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    ‘Donkeys in, elephants out’ is a great improvement over Postel’s maxim.

    SIP is an example of bug for bug compatibility where it’s impossible to keep up with all the vendor bugs, and reality is far from the beautiful dream expressed in the RFCs.

    I’ll start doing this in my network code, let’s improve the internet one implementation at a time!

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      “Fail fast and hard” is the new maxim? Have we all forgotten how tedious and frustrating it was to work with XML? Some error inevitably sneaks in because somebody forgets to handle orphan surrogate code-points or something, and then everything downstream falls over in a heap, and all the monitoring tools fall over in a heap, and all the automated problem-fixing tools fall over in a heap, and so somebody has to edit the database with a hex-editor or something to get the world up and running again.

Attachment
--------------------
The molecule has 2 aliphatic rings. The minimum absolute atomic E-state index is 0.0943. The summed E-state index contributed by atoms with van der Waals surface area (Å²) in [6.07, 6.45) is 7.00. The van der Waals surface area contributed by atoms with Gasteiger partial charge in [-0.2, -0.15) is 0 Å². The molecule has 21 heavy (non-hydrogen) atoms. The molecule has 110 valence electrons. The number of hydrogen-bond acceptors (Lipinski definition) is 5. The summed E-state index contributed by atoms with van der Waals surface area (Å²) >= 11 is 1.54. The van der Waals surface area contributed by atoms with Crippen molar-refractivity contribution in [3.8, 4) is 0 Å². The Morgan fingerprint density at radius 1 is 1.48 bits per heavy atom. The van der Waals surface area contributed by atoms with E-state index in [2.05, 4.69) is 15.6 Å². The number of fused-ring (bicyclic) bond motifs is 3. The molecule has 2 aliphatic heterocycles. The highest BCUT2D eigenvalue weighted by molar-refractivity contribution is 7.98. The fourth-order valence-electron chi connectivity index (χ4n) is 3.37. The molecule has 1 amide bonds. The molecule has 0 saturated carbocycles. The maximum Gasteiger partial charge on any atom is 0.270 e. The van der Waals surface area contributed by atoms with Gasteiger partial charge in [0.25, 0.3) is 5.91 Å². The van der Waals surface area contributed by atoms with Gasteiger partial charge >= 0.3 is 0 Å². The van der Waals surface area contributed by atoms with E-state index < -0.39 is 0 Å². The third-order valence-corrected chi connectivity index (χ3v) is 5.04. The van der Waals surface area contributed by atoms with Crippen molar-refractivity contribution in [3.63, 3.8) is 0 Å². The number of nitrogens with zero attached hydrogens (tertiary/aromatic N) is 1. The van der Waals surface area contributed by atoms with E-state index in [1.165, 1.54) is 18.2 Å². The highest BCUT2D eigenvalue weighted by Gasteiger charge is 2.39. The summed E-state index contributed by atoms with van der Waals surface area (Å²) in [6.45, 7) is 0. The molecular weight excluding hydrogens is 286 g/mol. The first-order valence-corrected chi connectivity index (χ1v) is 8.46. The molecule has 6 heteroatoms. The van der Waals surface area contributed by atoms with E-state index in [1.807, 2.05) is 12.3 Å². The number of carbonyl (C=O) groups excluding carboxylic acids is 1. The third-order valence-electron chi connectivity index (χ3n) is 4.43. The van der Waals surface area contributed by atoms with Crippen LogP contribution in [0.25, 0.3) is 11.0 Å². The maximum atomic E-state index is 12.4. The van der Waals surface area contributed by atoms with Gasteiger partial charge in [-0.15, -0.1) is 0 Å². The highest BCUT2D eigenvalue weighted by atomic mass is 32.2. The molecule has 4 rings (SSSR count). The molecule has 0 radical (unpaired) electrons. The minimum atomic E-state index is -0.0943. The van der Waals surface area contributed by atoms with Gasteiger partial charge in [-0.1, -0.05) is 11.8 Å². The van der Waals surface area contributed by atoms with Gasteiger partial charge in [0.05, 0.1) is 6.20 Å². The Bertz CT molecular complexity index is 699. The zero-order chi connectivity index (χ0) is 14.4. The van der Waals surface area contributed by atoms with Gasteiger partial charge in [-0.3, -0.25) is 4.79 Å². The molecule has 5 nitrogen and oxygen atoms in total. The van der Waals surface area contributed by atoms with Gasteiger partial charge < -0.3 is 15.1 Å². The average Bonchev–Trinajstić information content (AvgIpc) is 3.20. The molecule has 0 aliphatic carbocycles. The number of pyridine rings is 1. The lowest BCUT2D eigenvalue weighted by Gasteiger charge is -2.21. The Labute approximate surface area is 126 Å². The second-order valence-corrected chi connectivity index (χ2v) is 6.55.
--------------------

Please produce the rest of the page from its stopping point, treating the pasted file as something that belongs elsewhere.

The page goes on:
The most promising advice I ever heard on the matter is that a protocol specification should specify how to handle errors too, not just how to handle 100% valid input. The dominant implementation is always going to accept a little more than the specification requires, either due to bugs or quirks, and other implementations will eventually require that latitude, so it’s best for everyone if error-handling is designed rather than an accident of history.

      (yes, if the protocol specification must describe error handling, it might just say “all errors are fatal”. In my experience, writing a strictly-validating parser is much more difficult than writing one which grabs the bits I’m interested in and ignores the rest. If implementors are going to do that anyway, better have a standard way to do it, than a million minor, incompatible variations on a theme)

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        Yes? As opposed to silently accepting garbage that’s not discovered until much later, that’s way better. It’s not difficult to generate valid XML. Failure to do so is just laziness and will cause you more problems later.

        XML is not my favorite format by any means, and I don’t use it, but the binary interchange formats I prefer are no more forgiving to crap inputs, either.